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Could someone please hook me up with a really easy recipe for making my first loaf of bread? The easier the better :)

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Want to make a simple sandwich loaf?
If that is the easiest place to start then yes. Thanks in advance!
I was listening to The Splendid Table this afternoon. They did a story 'Five-Minute Artisan Bread.' The recipe looks good to me here it is.

http://splendidtable.publicradio.org/recipes/accompaniments_fivemin...
Hi Misty!
Mother Earth News has some great recipes and tips for bread - here
i think a basic sandwich loaf is a good first. do you like whole wheat? here's my first bread recipe, which made me a convert more than 10 years ago (i've eaten almost all homemade bread since) i still know it by heart, even though i haven't used it in years. this is an ultra basic no-frills technique that bread purist will scoff at, but it's easy! and delicious! especially good to give a beginner the success they need to inspire further bread pursuits!
this recipe makes 2 loaves.

3 cups whole wheat flour
3 cups white flour (preferably bread flour, but all-purpose will work fine)
2 Tablespoons yeast
1 Tablespoon salt
1/4 cup honey
1/2 stick butter, melted
2 1/2 cups warm (not hot!) water

measure all the dry ingredients into a big bowl, stir it up good, then measure the wet stuff right onto the top. with a stout wooden spoon, stir it up until it becomes too hard to stir, then dump the lot out onto a floured countertop. get yer hands in there and work all that messy looking stuff into a nice cohesive dough, adding more flour as necessary to make it workable and keep the sticking to a minimum-- but don't add too much, you want the dough soft. (this is actually one of the only tricky parts, too stiff a dough will make a thick hard loaf, but since different flours in different climates absorb different amounts of water, i can't tell you exactly how much flour you'll need. probably at least another cup, maybe 2, possibly more. just keep chanting 'soft dough, soft dough' and bare in mind that it will be sticky, that's normal, wheat dough is always sticky.)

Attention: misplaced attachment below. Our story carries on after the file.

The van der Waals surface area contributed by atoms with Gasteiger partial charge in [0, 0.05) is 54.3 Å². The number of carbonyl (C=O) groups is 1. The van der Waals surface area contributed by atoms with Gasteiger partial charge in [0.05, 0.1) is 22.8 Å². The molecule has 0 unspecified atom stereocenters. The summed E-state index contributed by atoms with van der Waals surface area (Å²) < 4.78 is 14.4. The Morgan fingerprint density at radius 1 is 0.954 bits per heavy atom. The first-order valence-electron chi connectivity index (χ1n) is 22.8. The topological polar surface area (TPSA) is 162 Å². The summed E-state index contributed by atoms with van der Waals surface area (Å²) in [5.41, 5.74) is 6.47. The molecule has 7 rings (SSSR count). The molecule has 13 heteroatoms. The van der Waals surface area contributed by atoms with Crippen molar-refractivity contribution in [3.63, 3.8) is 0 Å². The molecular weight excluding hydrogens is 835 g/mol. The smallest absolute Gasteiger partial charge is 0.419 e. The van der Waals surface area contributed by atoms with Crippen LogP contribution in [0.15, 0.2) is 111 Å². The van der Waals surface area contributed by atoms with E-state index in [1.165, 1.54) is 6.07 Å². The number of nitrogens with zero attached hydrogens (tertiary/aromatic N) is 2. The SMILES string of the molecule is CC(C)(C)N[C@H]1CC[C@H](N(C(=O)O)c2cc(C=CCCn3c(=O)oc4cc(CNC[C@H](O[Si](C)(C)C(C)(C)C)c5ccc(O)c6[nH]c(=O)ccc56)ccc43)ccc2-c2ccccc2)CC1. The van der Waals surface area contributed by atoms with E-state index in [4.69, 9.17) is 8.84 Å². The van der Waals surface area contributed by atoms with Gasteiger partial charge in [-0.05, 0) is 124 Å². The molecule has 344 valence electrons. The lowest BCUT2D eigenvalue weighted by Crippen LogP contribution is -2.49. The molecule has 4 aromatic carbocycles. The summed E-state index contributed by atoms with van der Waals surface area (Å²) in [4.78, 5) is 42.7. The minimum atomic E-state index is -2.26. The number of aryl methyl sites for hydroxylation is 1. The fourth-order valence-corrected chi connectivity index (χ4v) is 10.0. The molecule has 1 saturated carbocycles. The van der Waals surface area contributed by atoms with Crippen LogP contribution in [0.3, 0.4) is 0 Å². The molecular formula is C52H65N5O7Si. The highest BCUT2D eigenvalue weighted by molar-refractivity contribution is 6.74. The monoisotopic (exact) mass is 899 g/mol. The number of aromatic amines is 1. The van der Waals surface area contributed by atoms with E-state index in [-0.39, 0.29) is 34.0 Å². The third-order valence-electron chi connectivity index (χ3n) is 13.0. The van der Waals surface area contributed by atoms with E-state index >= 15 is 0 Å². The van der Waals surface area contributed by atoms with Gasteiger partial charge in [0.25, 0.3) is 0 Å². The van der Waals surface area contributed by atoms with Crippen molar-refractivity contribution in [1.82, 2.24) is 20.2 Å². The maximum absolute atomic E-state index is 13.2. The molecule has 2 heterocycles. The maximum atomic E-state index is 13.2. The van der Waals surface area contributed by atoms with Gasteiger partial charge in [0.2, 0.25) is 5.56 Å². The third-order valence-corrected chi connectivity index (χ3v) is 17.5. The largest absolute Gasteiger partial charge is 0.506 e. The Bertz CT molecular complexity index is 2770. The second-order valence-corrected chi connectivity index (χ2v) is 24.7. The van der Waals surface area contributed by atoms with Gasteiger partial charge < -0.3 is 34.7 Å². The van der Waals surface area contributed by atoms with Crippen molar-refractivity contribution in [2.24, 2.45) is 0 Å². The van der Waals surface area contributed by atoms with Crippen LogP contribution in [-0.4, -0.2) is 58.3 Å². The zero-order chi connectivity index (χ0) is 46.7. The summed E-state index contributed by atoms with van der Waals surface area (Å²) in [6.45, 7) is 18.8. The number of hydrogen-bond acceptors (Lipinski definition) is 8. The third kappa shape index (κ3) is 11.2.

ideally you would knead the dough for ten minutes, but you'll be tired after five, and really, five is fine. return the dough to the bowl, cover with plastic, and let rise for about an hour. checking whether dough is fully risen is the other tricky part, and another thing i can't give you any exact directions for because it will take longer or shorter depending on how warm it is, how wet your dough is, etc. the idea is to poke your finger in to it, if it springs back it's not ready. when it's ready, the dough will just hold the indented shape of your finger. the first few times, check your dough frequently so you can see what it looks like when it's not done, half done, 3/4 done, and done. if you wait too long after it's done, it will fall. but this first rising is not so important to get perfect, it's your practice round.
anyway, whenever you've determined it's done rising, dump it out onto your counter again, cut it into two pieces, and with each piece press into a rough rectangle and roll tightly into a log, the length of your bread pan. it would have been handy to grease up your bread pans before you got your hands doughy. set the logs into those greased pans, cover with plastic and let rise again.
they won't take as long to rise the second time, maybe 40 minutes. keep checking them. after about 20 minutes you'll want to start your oven at 350 so it's good and hot by the time the bread's risen. ideally you put the bread in when it's almost but not quite fully risen.
bake for about 50 minutes, till the top is nicely browned and the loaf sounds hollow when you thump on the bottom.
cool on a wire rack for at least 15 minutes before you try cutting into it. enjoy piping hot with organic butter!